Added: Jeffifer Mccrady - Date: 20.01.2022 18:38 - Views: 40592 - Clicks: 6725
They hope to use artificial intelligence and a friendly bot named Wazlo to change how employees are recruited in the gig economy. Credit: Wazlo. UC Davis students hope to use artificial intelligence to change how employees are recruited. What if, instead of filling out a boring online form to apply for a job, you could just have a chat with a friendly bot using Facebook messenger?
Instead of filling out an online form, prospective employees can have a chat with a bot on Facebook Messenger. Das and his Wazlo co-founder, Joshua Brown, are part of the growing community of undergraduate entrepreneurs at UC Davis.
Das grew up in Mumbai, India, and said he became interested in programming and building e-commerce websites as a way to make pocket money when he was a teenager. The team developed Ag for Hire at the UC Davis Apps for Ag Hackathon in December as a way to connect contract farmworkers looking for work with farmers looking to hire. We went from a recruitment service to a recruitment tool.
The tool they are trying to create acknowledges some fundamental truths about people, and young people in particular: No one likes to fill out dull and sometimes confusing online forms. For a generation that came of age attached to a smartphone, being able to apply for a job by having a chat on their phone is fundamentally more appealing and intuitive.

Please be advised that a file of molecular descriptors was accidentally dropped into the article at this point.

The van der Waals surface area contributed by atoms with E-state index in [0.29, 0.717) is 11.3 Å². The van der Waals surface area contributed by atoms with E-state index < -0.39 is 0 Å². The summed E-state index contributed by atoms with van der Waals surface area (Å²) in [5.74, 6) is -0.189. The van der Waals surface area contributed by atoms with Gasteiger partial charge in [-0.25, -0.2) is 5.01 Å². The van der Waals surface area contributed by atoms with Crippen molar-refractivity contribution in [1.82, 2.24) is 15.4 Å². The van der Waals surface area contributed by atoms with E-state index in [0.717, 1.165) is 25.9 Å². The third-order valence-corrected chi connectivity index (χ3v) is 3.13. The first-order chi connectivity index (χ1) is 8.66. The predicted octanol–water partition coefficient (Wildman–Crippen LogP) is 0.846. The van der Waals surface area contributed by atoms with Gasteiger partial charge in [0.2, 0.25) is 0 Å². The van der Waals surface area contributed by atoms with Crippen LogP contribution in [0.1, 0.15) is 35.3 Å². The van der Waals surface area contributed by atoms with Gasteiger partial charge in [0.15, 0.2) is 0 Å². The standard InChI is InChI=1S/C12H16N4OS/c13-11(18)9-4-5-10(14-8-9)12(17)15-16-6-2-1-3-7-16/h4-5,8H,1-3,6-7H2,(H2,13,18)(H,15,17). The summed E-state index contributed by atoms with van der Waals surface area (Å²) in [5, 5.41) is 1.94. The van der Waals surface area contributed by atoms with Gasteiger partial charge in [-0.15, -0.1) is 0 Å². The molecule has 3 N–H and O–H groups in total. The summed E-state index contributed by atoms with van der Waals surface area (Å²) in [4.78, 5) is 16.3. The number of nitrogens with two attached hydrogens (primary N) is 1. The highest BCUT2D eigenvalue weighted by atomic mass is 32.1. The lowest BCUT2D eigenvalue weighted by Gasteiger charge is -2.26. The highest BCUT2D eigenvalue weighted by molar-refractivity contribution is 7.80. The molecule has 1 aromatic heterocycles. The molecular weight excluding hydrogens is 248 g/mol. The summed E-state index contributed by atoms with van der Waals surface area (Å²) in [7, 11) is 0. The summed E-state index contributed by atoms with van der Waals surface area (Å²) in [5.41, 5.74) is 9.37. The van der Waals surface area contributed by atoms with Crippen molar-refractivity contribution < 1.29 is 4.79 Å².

The purpose of the chat is to gather basic information, vet the candidate to find out if they have the skills they need for a particular job and maybe help them find another job if their skillset is broad enough.
He credits the availability of artificial intelligence resources from Google and IBM with Watson for making Wazlo possible. Das thinks that as the gig economy grows, vetting will be huge. He points out that a major advantage of gig economy services like Lyft and Uber is that there is already a major infrastructure in place for vetting potential drivers.
Wazlo uses a friendly chat bot to connect prospective employees with employers. But for other industries, no comparable vetting infrastructure is in place. The very next month, in January, they took a leave from their classes and made the long flight to the land down under.
The grant has allowed them to focus on developing Wazlo.
Das said one contract they received in Australia was for finding strawberry pickers. They also used Wazlo to try to find workers for cafes and restaurants. When he presented Wazlo to a class of college students in Australia, Das said they received 10 applications in six minutes. It was exciting for them.
They are hoping to release Wazlo in about six months. By Lisa Howard. In This Section. Or Maybe Not.Davis Davis mature chat
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